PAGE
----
The redox ability of molybdenum based catalysts has been discussed [8,37,58,59], with the oxidation state of the Mo considered a key contribution in catalyst reactivity. With extensive investigations into the role of Mo in the selective oxidation of methanol, the requirement for Fe in the active catalyst is still questioned, considering that it constitutes such a high proportion of the commercially-used catalyst.
There have been many theories postulated for the necessity of the iron containing phase [6,10,60]. Firstly it yields a catalyst with improved surface area, bringing increased overall activity in the oxidative reaction to formaldehyde. MoO3 alone suffers from a very low surface area, therefore making it inappropriate for commercial use. Secondly, although it cannot compete with MoO3, Fe2(MoO4)3 demonstrates a satisfactory performance in the reaction to formaldehyde Moreover, Fe2(MoO4)3 is thought to have superior properties such as its bulk lattice oxygen mobility, which allows the catalyst to always ensure sufficient oxygen regeneration to the surface during reaction, maintaining catalyst selectivity. The bulk reduction process of iron molybdate based catalysts has been investigated by Mössbauer [61] measurements on pure Fe2(MoO4)3. The reduction takes place at temperatures above 230 °C, with the catalyst reducing to β-FeMoO4. The process is shown to be completely reversible under oxygen at temperatures above 270 °C, with the catalyst efficiently reinstating its former Fe2(MoO4)3 structure.
Further investigation into the properties in Fe2(MoO4)3 have been addressed by the authors of this review, in an attempt to define the role of Fe in the industrially employed catalyst. MeOH pulsing studies have been executed under anaerobic conditions. Catalysts were subjected to continual MeOH pulsing, whilst being held isothermally at 350 °C under He. It was concluded that oxygen mobility at this temperature was enabled in Fe2(MoO4)3, especially since the mixed oxide was able to maintain selectivity to formaldehyde for the duration of the experiment (Figure 25, Mass 30), though it also produced some CO (see Equation (7)). The presence of H2CO was indicative of the presence of a methoxy intermediate at the surface. Methoxy has been proven to be present on MoO3 [52,62].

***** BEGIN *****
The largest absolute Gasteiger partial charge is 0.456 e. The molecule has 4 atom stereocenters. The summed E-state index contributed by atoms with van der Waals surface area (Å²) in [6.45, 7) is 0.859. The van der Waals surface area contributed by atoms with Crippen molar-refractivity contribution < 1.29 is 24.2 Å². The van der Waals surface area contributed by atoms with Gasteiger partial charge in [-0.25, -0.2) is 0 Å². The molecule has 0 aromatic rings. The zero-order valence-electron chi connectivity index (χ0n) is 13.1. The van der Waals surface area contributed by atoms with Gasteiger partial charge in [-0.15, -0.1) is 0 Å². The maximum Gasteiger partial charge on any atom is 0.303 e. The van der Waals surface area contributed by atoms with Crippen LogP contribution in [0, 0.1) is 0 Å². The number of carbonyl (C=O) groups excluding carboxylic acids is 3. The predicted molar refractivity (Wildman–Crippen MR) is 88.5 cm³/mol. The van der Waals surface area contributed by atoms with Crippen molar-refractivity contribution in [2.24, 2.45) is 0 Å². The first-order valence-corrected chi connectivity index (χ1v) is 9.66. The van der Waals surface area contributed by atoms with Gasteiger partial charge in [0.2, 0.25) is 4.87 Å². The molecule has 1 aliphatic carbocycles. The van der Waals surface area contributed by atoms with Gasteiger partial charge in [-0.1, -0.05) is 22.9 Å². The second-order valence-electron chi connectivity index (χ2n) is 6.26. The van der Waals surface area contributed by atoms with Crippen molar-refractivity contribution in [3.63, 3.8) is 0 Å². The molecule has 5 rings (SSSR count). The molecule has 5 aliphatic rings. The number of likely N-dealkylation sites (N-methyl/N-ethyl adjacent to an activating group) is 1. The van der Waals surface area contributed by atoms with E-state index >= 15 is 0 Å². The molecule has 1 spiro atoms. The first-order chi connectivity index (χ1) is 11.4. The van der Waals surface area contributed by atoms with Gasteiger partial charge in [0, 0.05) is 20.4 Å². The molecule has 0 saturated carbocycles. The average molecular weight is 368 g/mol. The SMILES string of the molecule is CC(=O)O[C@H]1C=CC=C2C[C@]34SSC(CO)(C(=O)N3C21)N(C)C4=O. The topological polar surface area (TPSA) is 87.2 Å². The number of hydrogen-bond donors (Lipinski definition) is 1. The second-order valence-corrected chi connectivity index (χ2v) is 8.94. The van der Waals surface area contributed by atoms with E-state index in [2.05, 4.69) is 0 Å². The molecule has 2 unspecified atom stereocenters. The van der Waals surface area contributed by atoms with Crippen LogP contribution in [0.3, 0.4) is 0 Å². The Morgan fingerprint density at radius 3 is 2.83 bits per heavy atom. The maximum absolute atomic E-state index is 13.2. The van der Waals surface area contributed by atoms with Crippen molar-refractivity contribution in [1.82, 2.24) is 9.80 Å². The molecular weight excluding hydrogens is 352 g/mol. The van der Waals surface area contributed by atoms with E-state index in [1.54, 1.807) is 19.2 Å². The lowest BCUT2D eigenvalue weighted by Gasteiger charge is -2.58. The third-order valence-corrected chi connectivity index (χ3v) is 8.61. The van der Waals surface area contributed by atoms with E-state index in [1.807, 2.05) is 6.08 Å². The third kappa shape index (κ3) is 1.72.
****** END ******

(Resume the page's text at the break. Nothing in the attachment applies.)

CH3OH + Os→H2CO + H2O Oxidative
CH3OH→CO + 2H2 Non-Oxidative
An equivalent pulsing experiment was performed on commercial MoO3 (Figure 26). The catalyst was unable to match the performance of Fe2(MoO4)3, with the conversion of methanol (Mass 31) occurring after approximately ten minutes into the pulsing regime, as opposed to the almost instant conversion for Fe2(MoO4)3. The selectivity of formaldehyde was not maintained for the duration, with a significant drop in its production towards the end of the reaction. This is counterbalanced by an increase in CO production and conversion, which is not seen so quickly for Fe2(MoO4)3. This suggests that bulk oxygen diffusion is hindered in MoO3, causing significant reduction in the surface region (Equation (7)). Data suggests that Fe2(MoO4)3 has properties other than simply providing an improved activity of the catalyst; it can also ameliorate the extent of this surface reduction. This corresponds well with other work in the literature [12,58,63]. A study by Ressler et al. [64] investigated the reduction of MoO3 in propene, and the corresponding re-oxidation of MoO2 by in situ X-ray diffraction (XRD) and X-ray absorption spectroscopy (XAS). The results revealed crucial information regarding solid-state kinetics of the processes, whilst also elucidating the structural changes occurring. It is believed that at temperatures below ~600 K, the contribution of oxygen from the MoO3 bulk is negligible, leaving MoO2 at the catalyst surface. A paper of Bowker et al. contrasts the behaviour of MoO3 and MoO2, with the latter showing an overall worse selectivity with a significantly higher proportion of CO produced [24]. It is not until 700 K that oxygen vacancy diffusion in the bulk is enough to allow for a slow-moving redox mechanism to occur. Above 700 K it is believed that fast oxygen diffusion permits the participation of a considerable amount of the lattice oxygen, and helps maintain the surface oxidation level for a longer period of time.